The film “Gladiator” is not only a graphic depiction of the Roman Empire, but a tremendous example of how films use formal expectations and facts to tell a compelling tale.
First our main character, Maximus, must be forced to leave home. Although we do not actually see this in the film, we come to the understanding that he had to leave home to serve his country in war. We fill this part of the story in because after the opening sequence, which is the final battle in the conquest of the Roman Empire, Maximus asks to be released to finally return home. This not only fills in the beginning part of the story but gives us the motivation for him to want to go home. This becomes a recurring theme throughout the film as we see many images and hear Maximus speak of his home and family. This also has an effect on the emotions of the viewer. Here we have a general that conquers lands and leads many people to kill, but the viewer is manipulated to see him as the caring father and husband, which gives us the desire to see him return home.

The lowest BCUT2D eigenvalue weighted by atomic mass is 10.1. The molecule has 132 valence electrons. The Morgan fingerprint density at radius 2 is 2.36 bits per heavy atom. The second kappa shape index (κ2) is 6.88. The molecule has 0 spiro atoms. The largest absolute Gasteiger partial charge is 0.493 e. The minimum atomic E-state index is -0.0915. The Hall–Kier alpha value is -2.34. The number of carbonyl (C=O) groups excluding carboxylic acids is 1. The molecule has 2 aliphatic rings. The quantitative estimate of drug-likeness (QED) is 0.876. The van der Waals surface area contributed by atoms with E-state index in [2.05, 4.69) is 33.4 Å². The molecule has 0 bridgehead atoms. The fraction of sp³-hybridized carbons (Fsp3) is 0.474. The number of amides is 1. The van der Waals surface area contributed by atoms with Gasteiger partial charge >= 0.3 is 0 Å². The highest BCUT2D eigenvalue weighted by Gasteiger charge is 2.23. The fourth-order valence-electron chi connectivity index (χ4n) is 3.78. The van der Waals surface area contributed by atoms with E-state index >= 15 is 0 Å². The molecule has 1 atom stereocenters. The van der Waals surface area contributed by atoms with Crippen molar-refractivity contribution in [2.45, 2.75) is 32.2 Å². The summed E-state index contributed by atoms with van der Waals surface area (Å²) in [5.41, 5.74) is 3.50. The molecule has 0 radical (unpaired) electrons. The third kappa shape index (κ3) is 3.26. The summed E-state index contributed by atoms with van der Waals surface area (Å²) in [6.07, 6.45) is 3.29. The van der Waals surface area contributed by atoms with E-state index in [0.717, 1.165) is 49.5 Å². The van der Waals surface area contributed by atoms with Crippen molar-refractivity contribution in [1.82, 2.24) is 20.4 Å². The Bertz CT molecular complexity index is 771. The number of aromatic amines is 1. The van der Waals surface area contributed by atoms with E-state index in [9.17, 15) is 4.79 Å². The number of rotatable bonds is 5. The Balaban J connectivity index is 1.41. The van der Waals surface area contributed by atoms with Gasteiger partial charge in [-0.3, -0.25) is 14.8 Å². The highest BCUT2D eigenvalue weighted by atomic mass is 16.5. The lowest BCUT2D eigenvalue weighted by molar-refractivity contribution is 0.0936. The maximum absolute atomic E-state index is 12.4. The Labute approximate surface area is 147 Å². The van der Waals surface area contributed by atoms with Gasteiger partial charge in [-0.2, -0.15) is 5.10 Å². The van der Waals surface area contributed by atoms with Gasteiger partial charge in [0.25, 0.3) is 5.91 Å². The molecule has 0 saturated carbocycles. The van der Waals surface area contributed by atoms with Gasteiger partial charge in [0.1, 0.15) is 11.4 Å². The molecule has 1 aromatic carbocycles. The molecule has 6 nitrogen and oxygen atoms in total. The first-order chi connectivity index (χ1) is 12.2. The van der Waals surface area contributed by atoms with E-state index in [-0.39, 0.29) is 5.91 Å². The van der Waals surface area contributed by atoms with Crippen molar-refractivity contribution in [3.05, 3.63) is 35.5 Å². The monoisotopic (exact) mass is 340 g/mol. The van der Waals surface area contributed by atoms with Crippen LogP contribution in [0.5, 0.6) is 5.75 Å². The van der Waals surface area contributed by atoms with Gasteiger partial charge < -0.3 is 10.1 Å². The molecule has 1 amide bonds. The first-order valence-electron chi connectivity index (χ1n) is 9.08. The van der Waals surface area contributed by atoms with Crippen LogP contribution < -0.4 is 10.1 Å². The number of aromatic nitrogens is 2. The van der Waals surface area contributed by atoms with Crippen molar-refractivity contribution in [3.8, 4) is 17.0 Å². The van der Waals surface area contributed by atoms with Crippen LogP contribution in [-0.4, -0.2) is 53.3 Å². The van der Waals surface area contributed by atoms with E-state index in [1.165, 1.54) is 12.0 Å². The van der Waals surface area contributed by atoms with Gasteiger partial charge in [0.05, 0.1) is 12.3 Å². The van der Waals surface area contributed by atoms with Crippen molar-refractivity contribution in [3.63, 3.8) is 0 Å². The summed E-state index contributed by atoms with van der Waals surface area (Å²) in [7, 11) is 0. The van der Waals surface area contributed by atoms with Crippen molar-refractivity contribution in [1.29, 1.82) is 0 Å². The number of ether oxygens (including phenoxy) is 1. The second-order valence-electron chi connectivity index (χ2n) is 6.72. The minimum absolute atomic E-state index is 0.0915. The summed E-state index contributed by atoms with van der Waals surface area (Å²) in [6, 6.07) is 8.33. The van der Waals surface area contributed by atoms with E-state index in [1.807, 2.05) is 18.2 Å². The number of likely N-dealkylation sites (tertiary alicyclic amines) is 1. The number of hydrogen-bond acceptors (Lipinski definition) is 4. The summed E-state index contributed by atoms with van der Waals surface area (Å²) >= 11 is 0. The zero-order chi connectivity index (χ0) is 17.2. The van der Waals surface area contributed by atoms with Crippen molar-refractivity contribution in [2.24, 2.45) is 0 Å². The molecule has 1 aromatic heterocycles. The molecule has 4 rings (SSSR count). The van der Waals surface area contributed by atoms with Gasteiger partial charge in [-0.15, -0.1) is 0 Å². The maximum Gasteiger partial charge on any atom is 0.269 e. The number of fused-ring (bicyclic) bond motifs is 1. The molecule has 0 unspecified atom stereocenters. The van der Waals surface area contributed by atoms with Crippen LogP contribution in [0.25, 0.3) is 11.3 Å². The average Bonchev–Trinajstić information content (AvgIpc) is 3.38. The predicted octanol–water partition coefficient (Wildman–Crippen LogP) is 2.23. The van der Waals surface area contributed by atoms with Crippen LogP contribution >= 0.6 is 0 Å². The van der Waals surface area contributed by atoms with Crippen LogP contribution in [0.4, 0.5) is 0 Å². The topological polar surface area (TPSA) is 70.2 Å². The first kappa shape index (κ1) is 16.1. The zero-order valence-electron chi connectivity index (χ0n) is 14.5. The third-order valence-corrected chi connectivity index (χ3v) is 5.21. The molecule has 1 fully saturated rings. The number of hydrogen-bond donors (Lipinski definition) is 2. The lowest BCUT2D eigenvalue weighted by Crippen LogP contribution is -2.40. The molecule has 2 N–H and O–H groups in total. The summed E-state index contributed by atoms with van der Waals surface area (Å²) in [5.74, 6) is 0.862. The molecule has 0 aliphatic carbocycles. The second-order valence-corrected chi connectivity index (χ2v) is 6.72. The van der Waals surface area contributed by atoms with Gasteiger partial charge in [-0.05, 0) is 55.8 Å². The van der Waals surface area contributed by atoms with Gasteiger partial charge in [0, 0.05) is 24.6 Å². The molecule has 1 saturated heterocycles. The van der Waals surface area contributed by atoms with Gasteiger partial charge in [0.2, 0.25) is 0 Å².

Now for the story to continue many problems must come in the way of Maximus’s journey home, and they do. First his family is murdered by a corrupt ruler, Comidus. Now it would appear that we just want Maximus to get revenge for their deaths, but in the back of our minds we would like to see him reunited with his family. So for us to accept the film both of these expectations must be met, and I will explain how this is done perfectly. His search for revenge drives much of the film as Maximus is traded as a slave and must fight to stay alive. This part of the story is seen in many other “hero” type films; the hero must overcome what appear to be impossible odds to get his vengeance.
You may be wondering how the film can satisfy the last part of the form, the hero returns home, if there is no family and home to return to. During the climax of the movie our hero sustains a lethal injury that he must overcome. As he battles the man that...
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